There can be only one "Ink Master" each season, but since she came so close to winning, maybe Pittsburgh's Sarah Miller can be known as the "Ink Mistress."
Miller, managing partner and co-owner of Wyld Chyld Tattoo on Brookline Boulevard, lost the Season 2 title Tuesday night to Steve Tefft of Groton, Conn. The latter -- who embraced his love for horror tattoos in his final project -- took home $100,000 and a feature in "Inked" magazine during a Spike TV live finale from the Metropolis Theater in New York City.
The artist, who favors garish shirts, wore a green ribbon in support of the victims and families in Newton, Conn. In third place was Sebastian Murphy, an artist from Detroit, Michigan.
Judges Oliver Peck, Dave Navarro and Chris Nunez dressed up in suits for the occasion, as did a number of the 13 eliminated artists brought back for the finale. Later, they would dress down a few as well.
During the season, fans could vote for their favorite artist's work, whcih would be factored into who reached the final two.
For Miller, this was a big, nervewracking deal: "As long as I wasn't the person America hated, I was OK," she said, laughing.
Before the one-hour event, there was one last taped episode featuring a six-hour challenge for the artists. This time, the four human canvases -- all professional athletes -- were allowed to interview, then choose who would do their tattoos.
Scott McKillop, a Buffalo Bill who played his college football at the University of Pittsburgh, chose Miller. He asked for a phoenix on his left biceps. The judges were typically critical of Miller's work (thought the creature lacked definition on one wing, said the embers and the fire didn't pop as much as possible) but praised its overall design. When they announced she would be joining Tefft in the finals, the New York native appeared stunned.
Odd (wo)man out was Katherine "Tatu Baby" Flores of Miami, who struggled with a dragon. And so, it was on to the finals.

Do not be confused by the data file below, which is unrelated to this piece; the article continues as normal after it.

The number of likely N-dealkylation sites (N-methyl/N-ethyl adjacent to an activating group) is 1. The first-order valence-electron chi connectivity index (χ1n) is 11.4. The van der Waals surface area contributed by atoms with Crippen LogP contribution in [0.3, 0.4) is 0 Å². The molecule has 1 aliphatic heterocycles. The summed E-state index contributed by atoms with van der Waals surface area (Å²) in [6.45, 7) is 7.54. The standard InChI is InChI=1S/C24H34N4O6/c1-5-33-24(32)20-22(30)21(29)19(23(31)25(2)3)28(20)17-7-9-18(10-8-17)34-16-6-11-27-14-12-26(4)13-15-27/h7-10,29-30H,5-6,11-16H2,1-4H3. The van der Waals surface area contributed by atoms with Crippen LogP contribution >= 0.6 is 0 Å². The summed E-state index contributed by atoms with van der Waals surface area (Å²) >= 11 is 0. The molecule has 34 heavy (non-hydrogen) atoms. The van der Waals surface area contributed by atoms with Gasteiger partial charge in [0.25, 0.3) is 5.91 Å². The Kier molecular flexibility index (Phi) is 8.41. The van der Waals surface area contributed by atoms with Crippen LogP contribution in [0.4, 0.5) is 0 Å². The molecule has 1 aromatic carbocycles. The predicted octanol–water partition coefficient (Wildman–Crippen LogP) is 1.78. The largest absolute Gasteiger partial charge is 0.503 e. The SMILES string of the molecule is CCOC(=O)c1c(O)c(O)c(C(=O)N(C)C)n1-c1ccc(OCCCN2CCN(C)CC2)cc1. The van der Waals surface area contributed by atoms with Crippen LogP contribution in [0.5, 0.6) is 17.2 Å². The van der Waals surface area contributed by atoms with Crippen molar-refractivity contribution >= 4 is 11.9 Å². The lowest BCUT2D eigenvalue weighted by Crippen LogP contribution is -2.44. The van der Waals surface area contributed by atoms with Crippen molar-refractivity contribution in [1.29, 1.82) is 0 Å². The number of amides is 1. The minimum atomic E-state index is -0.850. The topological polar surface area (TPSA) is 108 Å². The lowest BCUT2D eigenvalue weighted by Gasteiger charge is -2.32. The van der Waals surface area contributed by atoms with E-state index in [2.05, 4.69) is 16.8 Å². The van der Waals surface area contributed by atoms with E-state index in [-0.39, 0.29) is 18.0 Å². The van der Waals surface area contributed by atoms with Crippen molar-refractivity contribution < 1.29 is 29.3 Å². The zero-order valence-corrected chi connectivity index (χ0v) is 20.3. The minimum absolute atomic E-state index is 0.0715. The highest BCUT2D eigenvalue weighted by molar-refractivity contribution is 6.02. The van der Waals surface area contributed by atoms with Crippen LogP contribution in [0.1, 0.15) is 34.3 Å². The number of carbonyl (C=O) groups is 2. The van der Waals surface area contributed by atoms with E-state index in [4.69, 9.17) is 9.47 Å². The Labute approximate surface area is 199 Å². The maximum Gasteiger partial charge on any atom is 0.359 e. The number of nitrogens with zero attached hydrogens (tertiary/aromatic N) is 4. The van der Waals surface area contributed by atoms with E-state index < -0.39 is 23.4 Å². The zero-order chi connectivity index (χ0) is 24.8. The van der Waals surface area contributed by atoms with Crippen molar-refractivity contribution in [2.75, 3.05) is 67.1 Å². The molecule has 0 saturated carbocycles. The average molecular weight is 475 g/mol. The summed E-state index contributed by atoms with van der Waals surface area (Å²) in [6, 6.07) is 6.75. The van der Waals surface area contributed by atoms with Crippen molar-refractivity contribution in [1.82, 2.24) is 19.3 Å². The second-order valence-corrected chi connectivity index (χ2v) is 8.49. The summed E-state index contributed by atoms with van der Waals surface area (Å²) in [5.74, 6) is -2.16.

Season 2 of Ink Master has been big on surprises, and the producers saved a big one for last. The three remaining artists were introduced to human canvases from their hometowns and informed they would be meeting with them in four, six-hour sessions. The subject and location of these tattoos were completely up to the artist.
Miller worked with Dave Fagan, giving him a matched set of Norse warrior images on each thigh.
"I loved working with him; he was such a cool dude," she said.
"We thought about different kinds of mythology -- Greek, Roman -- and when I said 'Norse,' he said 'Yeah, Odin.' "
While the other two finalists worked in black and grey, Miller went with full-on color. She was questioned about the lack of black for contrast, however, but promised the judges she would use more from here on in.
"You've come a long way," Nunez said, adding he knew she would take the judges' critiques to heart.
During the summertime competition, Miller won two elimination challenges and made a strong showing in others. At left is her tattoo for a Star Wars challenge, which was runner-up to that of Flores, who did Yoda.
The day after the live finale, Miller said she was just going to work on some tattoos for family and friends before the holidays. More than 200 email requests for tattoos poured in overnight, but she is going to wait until after the New Year to jump back into a full-time schedule.
Spike TV reports the live finale did very well in the ratings, with 2.4 million viewers.
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